Every year around early December, it becomes clear that there is that one ‘must have’ toy that needs to under the Christmas tree ready for opening on December 25th. From Furbies to Tamagotchi’s to last years ‘Hatchimals‘ and to this years current fad of ‘LOL Surprise Dolls‘ these toys bring in big money for the toy companies that make and sell them and while hugely popular they may be, they don’t hold the interest or the market nearly as long as some iconic toy lines did in the early 80’s to the mid to late 90’s.
The new Netflix documentary series The Toys That Made Us takes a long hard and sometimes dark look behind a collection of the most iconic toys that helped shape companies like Mattel and Hasbro to what they are today.
The eight episode season one (four episodes are currently live for streaming with the following four to come in early 2018) offers a look at the early stages of mega lines like Barbie, GI Joe, He-Man and Star Wars and the sometimes chaotic and spur of the moment thinking that brought about some of our childhood’s most beloved characters, designs and the brilliant marketing behind these that made these toys still as relevant today as they were when they started out.
Each episode (that runs at about the 45 minute mark) features vintage adverts, interviews with creators, designers and many many others involved with the creation of these toys with each episode (aired so far) showcasing the numerous minds behind these lines and the confusion (or difference of opinion) everyone seems to suffer from on just who should be credited with the creation of these toys.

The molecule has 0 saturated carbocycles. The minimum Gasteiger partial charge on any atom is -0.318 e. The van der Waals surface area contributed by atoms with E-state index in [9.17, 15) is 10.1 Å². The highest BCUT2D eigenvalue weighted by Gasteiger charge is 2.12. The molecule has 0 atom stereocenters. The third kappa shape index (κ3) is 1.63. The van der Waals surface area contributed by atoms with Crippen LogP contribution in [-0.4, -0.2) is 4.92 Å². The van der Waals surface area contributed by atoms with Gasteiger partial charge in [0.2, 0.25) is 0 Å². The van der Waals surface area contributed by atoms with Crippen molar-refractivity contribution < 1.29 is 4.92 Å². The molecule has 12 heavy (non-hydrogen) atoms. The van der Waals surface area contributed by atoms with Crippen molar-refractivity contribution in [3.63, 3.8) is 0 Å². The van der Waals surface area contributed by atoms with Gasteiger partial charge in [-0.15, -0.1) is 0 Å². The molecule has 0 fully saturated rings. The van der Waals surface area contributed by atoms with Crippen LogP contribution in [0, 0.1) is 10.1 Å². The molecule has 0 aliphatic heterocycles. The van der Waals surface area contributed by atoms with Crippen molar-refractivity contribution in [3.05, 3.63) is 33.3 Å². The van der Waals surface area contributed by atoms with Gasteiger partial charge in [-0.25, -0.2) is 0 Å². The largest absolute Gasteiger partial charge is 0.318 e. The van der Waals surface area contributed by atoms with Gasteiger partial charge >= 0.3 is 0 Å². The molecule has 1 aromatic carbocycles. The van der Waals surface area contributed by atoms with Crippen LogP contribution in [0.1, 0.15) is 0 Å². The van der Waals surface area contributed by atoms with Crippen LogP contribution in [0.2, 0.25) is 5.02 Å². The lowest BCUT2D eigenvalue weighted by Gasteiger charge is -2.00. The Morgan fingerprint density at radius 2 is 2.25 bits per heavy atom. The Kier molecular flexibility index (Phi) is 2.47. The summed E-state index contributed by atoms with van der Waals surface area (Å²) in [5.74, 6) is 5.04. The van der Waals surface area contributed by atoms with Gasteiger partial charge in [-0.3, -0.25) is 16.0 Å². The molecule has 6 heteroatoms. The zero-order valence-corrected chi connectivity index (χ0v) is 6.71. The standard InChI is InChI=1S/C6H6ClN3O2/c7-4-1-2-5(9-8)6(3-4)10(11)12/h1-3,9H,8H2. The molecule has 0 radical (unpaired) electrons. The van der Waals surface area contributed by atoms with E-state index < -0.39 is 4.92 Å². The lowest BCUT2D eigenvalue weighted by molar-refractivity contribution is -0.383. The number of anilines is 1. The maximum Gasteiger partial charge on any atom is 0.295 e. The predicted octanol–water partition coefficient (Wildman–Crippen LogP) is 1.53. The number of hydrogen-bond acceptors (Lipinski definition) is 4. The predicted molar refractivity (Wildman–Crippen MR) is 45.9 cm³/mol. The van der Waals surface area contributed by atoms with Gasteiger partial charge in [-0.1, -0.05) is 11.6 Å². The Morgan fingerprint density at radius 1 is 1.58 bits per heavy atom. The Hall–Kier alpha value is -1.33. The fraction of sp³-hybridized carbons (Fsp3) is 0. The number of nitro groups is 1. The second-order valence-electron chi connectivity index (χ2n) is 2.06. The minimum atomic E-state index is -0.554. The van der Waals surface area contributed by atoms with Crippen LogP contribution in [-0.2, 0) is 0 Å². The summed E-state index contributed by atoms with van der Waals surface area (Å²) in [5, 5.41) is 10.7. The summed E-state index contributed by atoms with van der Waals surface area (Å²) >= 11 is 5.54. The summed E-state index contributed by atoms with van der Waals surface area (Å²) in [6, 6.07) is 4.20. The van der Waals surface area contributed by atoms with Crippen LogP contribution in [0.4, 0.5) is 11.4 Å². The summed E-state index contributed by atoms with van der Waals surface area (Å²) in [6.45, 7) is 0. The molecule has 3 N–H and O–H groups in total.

The next four episodes are scheduled for early 2016 and feature Transformers, Hello Kitty, Star Trek, and LEGO with a second season already in the planning stages though what will be covered is still unknown.
Some suggestions though for season two:
Teenage Mutant Ninja Turtles: Playmates / 1988 – present.
Originating as a comic book series, the action figure line by Playmates featuring four ninja trained turtles and their news reporter friend became a mega hit with kids and saw the company hit gold, releasing countless waves of variations of the four main characters and almost every single side character ever featured in the comics, animated series and live action movies. Today, mint carded original figures sell for big dollars.
The X-Men: Toybiz / 1991 – 1998
After acquiring an exclusive license to Marvel Characters in 1993, toy company Toybiz set about releasing the first ever in-depth line of X-men and Marvel action figures that featured everything from 6″ figures to 10″ figures, vehicles, playsets and 12″ fashion dolls. Characters like Wolverine saw 7 different variations, Storm featured a light up lightning bolt on her chest and so big was the line, lesser known characters like Kylun (who featured *barely* in the pages of X-Men side comic Excalibur) were even produced.
Value in original carded figures remains steady – pending the figure – at around the $20-$40 mark.
Celebrity Dolls: Mego / 1976 to 1978.
In 1976, Mego Corporation saw an opportunity to finally take on the massive Barbie market by producing a line of 12″ celebrity dolls with the first two off the ranks being Sonny and Cher dolls to coincide with their hugely popular Prime Time Variety Show. The Cher doll featured an incredible 32 piece wardrobe designed by Bob Mackie and became the number one selling doll that year. Off that success, other dolls including Captain and Tenille, Laverne and Shirley, Dianna Ross, Farrah Fawcett, Jaclyn Smith and Suzanne Somers were all released. After shifting their focus to electronic toys in the late 70’s to early 80’s Mego filed for Bankruptcy and closed in 1983.
Original boxed Cher dolls, fashions and playsets can fetch anywhere between $60 to $400.
The Toys That Made Us is now streaming on Netflix Australia.